“El Vado de los Padres”, English translation “The Crossing of the Fathers”, was one of the few fords on the Colorado River accessible to travelers at the time of Major Powell’s expedition. Two Spanish priests, Fathers Dominguez and Escalante crossed the Colorado at this ford November 7, 1776 abandoning an effort to establish a new route to the missions in California. Sadly, the site is now covered by the waters of Lake Powell.
August 4, — To-day the walls grow higher and the canyon much narrower. Monuments are still seen on either side; beautiful glens and alcoves and gorges and side canyons are yet found. After dinner we find the river making a sudden turn to the northwest and the character of the canyon changed. The walls are many hundreds of feet higher, and the rocks are chiefly variegated shales of beautiful colors – creamy orange above, then bright vermillion, and below, purple and chocolate beds, with green and yellow sands. We run four miles through this, in a direction a little to the west of north, wheel again to the west, and pass into a portion of the canyon where the characteristics are more like those above the bend. At night we stop at the mouth of a creek coming in from the right and suppose it to be the Paria, which was described to me by a Mormon missionary. Here the canyon terminates abruptly in a line of cliffs, which stretches from either side across the river”.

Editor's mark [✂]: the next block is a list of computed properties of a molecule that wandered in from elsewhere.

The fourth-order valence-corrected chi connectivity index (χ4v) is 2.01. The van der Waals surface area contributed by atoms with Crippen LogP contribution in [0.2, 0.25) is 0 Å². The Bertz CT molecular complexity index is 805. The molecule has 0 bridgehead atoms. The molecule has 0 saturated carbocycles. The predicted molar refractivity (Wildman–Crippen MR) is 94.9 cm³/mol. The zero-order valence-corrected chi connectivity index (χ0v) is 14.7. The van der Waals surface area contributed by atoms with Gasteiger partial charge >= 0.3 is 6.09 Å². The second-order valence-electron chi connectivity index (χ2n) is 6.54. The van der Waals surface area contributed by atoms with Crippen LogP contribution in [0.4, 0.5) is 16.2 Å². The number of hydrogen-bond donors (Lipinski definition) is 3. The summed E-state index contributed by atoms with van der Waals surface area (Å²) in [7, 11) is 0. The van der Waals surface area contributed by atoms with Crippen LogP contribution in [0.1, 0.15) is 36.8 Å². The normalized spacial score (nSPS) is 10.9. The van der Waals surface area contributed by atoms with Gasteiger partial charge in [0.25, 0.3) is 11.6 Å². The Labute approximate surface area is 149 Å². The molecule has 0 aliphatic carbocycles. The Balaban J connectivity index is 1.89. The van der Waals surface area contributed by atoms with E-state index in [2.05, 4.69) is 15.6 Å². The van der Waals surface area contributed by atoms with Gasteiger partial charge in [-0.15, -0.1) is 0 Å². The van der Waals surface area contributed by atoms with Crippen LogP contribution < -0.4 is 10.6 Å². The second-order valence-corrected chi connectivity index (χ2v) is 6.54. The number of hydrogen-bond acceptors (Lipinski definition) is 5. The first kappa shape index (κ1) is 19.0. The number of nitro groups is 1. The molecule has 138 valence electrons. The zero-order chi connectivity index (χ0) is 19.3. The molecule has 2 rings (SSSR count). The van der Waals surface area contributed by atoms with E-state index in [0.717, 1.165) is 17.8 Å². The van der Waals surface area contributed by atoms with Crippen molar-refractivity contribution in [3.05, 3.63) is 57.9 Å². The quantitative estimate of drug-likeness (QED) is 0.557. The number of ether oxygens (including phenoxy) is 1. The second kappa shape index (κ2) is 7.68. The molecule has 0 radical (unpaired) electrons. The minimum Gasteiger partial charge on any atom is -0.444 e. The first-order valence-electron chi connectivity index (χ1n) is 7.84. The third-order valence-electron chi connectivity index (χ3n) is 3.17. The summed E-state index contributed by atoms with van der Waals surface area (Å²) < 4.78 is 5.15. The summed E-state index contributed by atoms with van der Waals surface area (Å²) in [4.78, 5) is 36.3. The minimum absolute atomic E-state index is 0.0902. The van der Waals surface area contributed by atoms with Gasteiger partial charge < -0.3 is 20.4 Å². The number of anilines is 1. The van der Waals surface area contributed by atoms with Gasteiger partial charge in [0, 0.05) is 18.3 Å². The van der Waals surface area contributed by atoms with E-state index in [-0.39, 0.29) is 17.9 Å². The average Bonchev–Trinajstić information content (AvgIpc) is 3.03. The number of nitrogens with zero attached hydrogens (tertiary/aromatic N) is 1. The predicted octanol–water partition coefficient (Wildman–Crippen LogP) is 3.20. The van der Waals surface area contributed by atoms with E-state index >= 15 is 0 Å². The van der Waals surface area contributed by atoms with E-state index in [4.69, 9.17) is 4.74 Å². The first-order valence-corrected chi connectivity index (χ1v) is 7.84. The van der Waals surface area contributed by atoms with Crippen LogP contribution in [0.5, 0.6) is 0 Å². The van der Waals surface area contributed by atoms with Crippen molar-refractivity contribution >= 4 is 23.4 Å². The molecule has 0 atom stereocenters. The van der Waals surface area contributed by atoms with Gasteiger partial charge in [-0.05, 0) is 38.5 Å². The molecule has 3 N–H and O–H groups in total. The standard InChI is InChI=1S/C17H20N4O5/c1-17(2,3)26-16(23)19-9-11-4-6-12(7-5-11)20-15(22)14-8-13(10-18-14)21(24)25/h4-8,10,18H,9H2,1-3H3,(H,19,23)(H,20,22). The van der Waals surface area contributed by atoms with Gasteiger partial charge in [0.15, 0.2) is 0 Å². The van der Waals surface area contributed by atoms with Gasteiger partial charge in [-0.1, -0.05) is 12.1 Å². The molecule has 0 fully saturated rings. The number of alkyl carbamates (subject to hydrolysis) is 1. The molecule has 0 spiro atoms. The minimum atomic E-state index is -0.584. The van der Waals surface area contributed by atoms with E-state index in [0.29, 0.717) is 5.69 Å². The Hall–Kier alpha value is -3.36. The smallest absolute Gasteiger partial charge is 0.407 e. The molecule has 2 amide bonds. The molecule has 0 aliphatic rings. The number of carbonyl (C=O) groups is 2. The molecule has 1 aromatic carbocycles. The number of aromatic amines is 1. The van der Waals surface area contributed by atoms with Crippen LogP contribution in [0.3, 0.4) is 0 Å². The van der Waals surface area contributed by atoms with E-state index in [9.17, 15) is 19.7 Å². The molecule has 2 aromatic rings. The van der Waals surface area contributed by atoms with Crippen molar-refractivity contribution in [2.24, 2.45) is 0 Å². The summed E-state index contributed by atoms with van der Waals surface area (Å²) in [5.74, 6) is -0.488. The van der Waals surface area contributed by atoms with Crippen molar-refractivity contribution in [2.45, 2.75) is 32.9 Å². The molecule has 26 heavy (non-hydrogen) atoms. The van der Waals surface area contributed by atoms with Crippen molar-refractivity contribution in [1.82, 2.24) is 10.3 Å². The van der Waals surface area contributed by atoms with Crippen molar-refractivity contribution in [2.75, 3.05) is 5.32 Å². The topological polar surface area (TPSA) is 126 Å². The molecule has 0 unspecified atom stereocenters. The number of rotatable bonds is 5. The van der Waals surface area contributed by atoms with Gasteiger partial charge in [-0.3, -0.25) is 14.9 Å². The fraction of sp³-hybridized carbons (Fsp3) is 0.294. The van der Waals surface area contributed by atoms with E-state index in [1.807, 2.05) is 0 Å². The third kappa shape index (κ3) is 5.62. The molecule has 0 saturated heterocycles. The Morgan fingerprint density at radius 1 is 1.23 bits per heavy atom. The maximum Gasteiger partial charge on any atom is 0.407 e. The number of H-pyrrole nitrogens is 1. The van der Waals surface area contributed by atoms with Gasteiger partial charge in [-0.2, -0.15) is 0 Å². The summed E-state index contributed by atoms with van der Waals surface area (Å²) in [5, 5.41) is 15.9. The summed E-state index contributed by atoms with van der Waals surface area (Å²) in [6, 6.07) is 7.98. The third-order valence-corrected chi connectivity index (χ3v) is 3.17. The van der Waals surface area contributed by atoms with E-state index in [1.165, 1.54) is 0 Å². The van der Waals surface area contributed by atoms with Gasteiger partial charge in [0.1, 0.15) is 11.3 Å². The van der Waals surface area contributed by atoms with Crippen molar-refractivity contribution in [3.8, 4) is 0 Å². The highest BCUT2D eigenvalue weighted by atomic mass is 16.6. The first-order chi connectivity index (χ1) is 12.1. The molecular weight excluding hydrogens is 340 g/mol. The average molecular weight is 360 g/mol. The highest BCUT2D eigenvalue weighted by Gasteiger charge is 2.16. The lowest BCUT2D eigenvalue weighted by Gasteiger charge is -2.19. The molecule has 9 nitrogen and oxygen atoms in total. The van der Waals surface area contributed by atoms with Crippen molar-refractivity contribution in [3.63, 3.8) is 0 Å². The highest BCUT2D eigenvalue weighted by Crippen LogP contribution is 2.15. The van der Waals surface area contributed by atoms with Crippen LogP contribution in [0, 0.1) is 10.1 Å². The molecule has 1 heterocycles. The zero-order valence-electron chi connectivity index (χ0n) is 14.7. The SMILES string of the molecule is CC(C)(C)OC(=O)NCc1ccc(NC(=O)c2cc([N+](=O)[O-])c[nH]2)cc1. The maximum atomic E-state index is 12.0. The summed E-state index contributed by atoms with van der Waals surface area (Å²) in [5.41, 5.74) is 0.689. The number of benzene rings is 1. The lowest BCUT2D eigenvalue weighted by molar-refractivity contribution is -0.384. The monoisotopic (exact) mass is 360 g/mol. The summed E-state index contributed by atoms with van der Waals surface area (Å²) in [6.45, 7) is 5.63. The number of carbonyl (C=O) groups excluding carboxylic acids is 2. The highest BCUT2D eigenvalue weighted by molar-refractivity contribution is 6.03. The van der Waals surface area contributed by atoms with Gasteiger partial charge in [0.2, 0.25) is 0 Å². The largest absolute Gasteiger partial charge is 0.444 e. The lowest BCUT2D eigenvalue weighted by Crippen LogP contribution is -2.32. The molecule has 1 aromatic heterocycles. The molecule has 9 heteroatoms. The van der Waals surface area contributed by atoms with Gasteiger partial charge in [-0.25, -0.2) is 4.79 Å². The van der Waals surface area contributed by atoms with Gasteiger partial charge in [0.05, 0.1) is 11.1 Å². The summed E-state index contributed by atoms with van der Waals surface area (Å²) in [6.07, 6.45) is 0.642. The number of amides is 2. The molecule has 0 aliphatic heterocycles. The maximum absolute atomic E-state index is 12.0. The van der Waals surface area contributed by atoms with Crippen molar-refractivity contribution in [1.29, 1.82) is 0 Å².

The party has entered present day Arizona. At the junction of the Paria and Colorado, John D. Lee would establish a ferry operation, beginning in January of 1873, although it changed hands several times, would operate until June 1928.